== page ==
Pyridoxine has a role in preventing heart disease. Without enough pyridoxine, a compound called homocysteine builds up in the body. Homocysteine damages blood vessel linings, setting the stage for plaque buildup when the body tries to heal the damage. Vitamin B6 prevents this buildup, thereby reducing the risk of heart attack. Pyridoxine lowers blood pressure and blood cholesterol levels and keeps blood platelets from sticking together. All of these properties work to keep heart disease at bay.
Nutritional supplementation with high dose vitamin B6 and magnesium is one of the most popular alternative medicine choices for autism but randomised control trials have had mixed results and small sample sizes mean that no conclusions can be drawn as to the efficacy of this treatment.
Some studies suggest that the vitamin B6-magnesium combination can also help attention deficit disorder, citing improvements in hyperactivity, hyperemotivity/aggressiveness and improved school attention.
A lack of the vitamin may play a role in sensitivity to monosodium glutamate (MSG), a flavor enhancer. This sensitivity can cause headaches, pain and tingling of the upper extremities, nausea, and vomiting. In both of these syndromes, supplementation of pyridoxine alleviates symptoms only when people were deficient in the vitamin to begin with.
If people are marginally deficient in vitamin B6, they may be more susceptible to carpal tunnel syndrome. Carpal tunnel syndrome is characterized by pain and tingling in the wrists after performing repetitive movements or otherwise straining the wrist on a regular basis. Vitamin B6 has been shown in at least two small-scale clinical studies to have a beneficial effect on carpal tunnel syndrome, particularly in cases where no trauma or overuse etiology for the CTS is known.
Vitamin B6 has long been publicized as a cure for premenstrual syndrome (PMS). Study results conflict as to which symptoms are eased, but most of the studies confirm that women who take B6 supplements have reductions in bloating, breast pain, and premenstrual acne flare, a condition in which pimples break out about a week before a woman’s period begins.There is strong evidence that pyridoxine supplementation, starting ten days before the menstrual period, prevents most pimples from forming. This effect is due to the vitamin’s role in hormone and prostaglandin regulation. Skin blemishes are typically caused by a hormone imbalance, which vitamin B6 helps to regulate.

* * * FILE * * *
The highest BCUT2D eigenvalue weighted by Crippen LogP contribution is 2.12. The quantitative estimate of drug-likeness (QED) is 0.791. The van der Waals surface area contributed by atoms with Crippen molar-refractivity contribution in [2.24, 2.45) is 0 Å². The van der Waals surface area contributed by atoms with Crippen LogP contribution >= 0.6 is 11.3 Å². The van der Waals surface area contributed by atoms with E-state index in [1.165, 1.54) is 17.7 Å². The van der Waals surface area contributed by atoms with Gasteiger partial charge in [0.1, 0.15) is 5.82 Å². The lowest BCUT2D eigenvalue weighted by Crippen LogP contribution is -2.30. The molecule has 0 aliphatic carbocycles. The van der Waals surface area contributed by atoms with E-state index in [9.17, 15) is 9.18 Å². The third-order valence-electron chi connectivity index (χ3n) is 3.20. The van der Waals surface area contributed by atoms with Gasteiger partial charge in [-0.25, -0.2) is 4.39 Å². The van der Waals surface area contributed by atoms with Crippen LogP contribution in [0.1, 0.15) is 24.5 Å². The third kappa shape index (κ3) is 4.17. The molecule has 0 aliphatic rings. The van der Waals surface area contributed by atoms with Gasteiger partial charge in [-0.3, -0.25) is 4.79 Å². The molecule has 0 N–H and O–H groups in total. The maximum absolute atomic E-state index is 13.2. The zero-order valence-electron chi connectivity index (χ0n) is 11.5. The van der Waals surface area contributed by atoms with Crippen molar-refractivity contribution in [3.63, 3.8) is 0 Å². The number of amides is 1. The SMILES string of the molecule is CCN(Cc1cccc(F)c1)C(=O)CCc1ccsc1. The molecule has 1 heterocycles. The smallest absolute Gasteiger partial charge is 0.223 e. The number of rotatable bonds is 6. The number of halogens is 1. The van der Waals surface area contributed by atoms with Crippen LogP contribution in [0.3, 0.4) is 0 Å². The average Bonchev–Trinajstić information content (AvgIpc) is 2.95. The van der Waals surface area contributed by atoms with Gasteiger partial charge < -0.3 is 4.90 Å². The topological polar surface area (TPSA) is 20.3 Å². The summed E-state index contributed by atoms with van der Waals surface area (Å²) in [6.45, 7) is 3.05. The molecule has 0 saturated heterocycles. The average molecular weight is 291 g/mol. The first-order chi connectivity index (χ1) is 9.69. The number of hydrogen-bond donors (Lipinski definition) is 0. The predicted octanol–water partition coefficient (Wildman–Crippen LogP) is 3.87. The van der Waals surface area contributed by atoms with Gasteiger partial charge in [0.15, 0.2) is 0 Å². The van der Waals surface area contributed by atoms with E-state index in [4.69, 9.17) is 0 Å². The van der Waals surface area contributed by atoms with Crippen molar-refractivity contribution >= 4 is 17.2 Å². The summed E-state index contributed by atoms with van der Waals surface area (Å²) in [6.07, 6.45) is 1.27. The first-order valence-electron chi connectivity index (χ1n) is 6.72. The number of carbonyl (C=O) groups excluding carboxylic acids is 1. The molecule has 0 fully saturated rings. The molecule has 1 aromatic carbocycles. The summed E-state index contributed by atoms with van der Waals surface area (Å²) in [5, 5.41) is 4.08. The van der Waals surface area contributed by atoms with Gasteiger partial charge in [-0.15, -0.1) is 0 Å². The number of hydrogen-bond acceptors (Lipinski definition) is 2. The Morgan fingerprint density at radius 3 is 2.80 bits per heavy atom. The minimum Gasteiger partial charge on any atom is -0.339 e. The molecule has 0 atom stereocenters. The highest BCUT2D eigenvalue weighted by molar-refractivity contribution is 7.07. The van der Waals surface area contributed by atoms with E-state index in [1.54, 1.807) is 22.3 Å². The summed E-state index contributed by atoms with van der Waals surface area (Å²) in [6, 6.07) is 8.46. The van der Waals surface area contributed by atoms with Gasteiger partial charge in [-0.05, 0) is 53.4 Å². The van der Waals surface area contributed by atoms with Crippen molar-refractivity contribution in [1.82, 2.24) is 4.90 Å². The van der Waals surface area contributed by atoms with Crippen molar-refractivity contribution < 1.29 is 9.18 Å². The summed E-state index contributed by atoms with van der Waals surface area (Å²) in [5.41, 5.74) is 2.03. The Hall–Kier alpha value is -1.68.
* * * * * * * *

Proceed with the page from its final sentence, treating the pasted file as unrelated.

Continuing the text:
Mental depression is another condition which may result from low vitamin B6 intake. Because of pyridoxine’s role in serotonin and other neurotransmitter production, supplementation often helps depressed people feel better, and their mood improves significantly. It may also help improve memory in older adults. However, the effectiveness as treatment for PMS, PMDD, and clinical depression is debatable.
It is also suggested that ingestion of vitamin B6 can alleviate some of the many symptoms of an alcoholic hangover and morning sickness from pregnancy. This might be due to B6’s mild diuretic effect. Though the mechanism is not known, results show that pyridoxamine has a therapeutic effects in clinical trials for diabetic nephropathy.
Larsson et.al. have shown that vitamin B6 intake and pyridoxal phosphate (PLP) levels are inversely related to the risk of colon cancer. While in their study the correlation with B6 intake was moderate, it was quite dramatic with PLP levels where the risk of colon cancer was nearly decreased in half. 
‡ These statements have not been evaluated by the FDA. These products are not intended to diagnose, treat, cure or prevent any disease.